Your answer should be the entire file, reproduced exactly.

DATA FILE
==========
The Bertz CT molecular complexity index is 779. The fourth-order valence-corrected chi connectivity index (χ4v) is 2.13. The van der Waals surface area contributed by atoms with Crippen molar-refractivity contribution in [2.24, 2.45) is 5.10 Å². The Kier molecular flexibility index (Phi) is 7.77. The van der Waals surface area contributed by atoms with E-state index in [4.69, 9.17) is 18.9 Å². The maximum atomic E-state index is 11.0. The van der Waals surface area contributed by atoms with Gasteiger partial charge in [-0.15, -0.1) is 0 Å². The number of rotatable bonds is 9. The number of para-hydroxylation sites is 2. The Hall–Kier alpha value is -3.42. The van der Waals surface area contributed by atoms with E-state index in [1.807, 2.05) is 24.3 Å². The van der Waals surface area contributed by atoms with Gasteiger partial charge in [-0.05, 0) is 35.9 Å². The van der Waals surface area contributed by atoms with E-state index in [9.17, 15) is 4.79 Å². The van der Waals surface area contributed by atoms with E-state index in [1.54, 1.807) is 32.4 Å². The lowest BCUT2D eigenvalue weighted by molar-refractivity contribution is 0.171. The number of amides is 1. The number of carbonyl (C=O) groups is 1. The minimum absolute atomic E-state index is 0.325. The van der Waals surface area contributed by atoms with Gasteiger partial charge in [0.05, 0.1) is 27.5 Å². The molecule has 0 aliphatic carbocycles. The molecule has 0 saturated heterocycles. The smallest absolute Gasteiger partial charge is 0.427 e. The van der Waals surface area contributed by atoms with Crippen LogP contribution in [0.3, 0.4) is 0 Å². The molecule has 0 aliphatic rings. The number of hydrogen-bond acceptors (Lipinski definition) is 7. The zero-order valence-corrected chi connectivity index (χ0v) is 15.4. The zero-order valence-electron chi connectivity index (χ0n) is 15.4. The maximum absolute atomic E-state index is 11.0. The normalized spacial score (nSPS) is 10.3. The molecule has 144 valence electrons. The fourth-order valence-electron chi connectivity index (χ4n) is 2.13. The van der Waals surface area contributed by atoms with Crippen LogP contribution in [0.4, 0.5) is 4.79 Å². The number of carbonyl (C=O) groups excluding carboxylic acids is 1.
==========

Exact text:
The Bertz CT molecular complexity index is 779. The fourth-order valence-corrected chi connectivity index (χ4v) is 2.13. The van der Waals surface area contributed by atoms with Crippen molar-refractivity contribution in [2.24, 2.45) is 5.10 Å². The Kier molecular flexibility index (Phi) is 7.77. The van der Waals surface area contributed by atoms with E-state index in [4.69, 9.17) is 18.9 Å². The maximum atomic E-state index is 11.0. The van der Waals surface area contributed by atoms with Gasteiger partial charge in [-0.15, -0.1) is 0 Å². The number of rotatable bonds is 9. The number of para-hydroxylation sites is 2. The Hall–Kier alpha value is -3.42. The van der Waals surface area contributed by atoms with E-state index in [1.807, 2.05) is 24.3 Å². The van der Waals surface area contributed by atoms with Gasteiger partial charge in [-0.05, 0) is 35.9 Å². The van der Waals surface area contributed by atoms with E-state index in [9.17, 15) is 4.79 Å². The van der Waals surface area contributed by atoms with E-state index in [1.54, 1.807) is 32.4 Å². The lowest BCUT2D eigenvalue weighted by molar-refractivity contribution is 0.171. The number of amides is 1. The number of carbonyl (C=O) groups is 1. The minimum absolute atomic E-state index is 0.325. The van der Waals surface area contributed by atoms with Gasteiger partial charge in [0.05, 0.1) is 27.5 Å². The molecule has 0 aliphatic carbocycles. The molecule has 0 saturated heterocycles. The smallest absolute Gasteiger partial charge is 0.427 e. The van der Waals surface area contributed by atoms with Crippen LogP contribution in [0.3, 0.4) is 0 Å². The molecule has 0 aliphatic rings. The number of hydrogen-bond acceptors (Lipinski definition) is 7. The zero-order valence-corrected chi connectivity index (χ0v) is 15.4. The zero-order valence-electron chi connectivity index (χ0n) is 15.4. The maximum absolute atomic E-state index is 11.0. The normalized spacial score (nSPS) is 10.3. The molecule has 144 valence electrons. The fourth-order valence-electron chi connectivity index (χ4n) is 2.13. The van der Waals surface area contributed by atoms with Crippen LogP contribution in [0.4, 0.5) is 4.79 Å². The number of carbonyl (C=O) groups excluding carboxylic acids is 1.